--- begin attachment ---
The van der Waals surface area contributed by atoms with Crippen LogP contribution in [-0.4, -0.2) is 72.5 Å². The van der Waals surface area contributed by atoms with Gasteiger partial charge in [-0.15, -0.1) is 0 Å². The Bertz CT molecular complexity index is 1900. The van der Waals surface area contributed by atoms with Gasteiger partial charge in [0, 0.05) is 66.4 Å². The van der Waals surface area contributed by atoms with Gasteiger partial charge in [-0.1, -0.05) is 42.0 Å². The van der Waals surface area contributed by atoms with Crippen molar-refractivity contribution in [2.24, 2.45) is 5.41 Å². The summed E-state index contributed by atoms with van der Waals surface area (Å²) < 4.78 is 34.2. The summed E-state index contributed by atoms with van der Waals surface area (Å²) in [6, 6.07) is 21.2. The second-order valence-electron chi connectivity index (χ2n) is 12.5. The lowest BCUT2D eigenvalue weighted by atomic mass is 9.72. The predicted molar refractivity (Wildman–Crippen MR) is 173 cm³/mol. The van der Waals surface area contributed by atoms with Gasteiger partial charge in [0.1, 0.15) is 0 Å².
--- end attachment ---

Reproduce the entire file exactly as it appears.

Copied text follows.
The van der Waals surface area contributed by atoms with Crippen LogP contribution in [-0.4, -0.2) is 72.5 Å². The van der Waals surface area contributed by atoms with Gasteiger partial charge in [-0.15, -0.1) is 0 Å². The Bertz CT molecular complexity index is 1900. The van der Waals surface area contributed by atoms with Gasteiger partial charge in [0, 0.05) is 66.4 Å². The van der Waals surface area contributed by atoms with Gasteiger partial charge in [-0.1, -0.05) is 42.0 Å². The van der Waals surface area contributed by atoms with Crippen molar-refractivity contribution in [2.24, 2.45) is 5.41 Å². The summed E-state index contributed by atoms with van der Waals surface area (Å²) < 4.78 is 34.2. The summed E-state index contributed by atoms with van der Waals surface area (Å²) in [6, 6.07) is 21.2. The second-order valence-electron chi connectivity index (χ2n) is 12.5. The lowest BCUT2D eigenvalue weighted by atomic mass is 9.72. The predicted molar refractivity (Wildman–Crippen MR) is 173 cm³/mol. The van der Waals surface area contributed by atoms with Gasteiger partial charge in [0.1, 0.15) is 0 Å².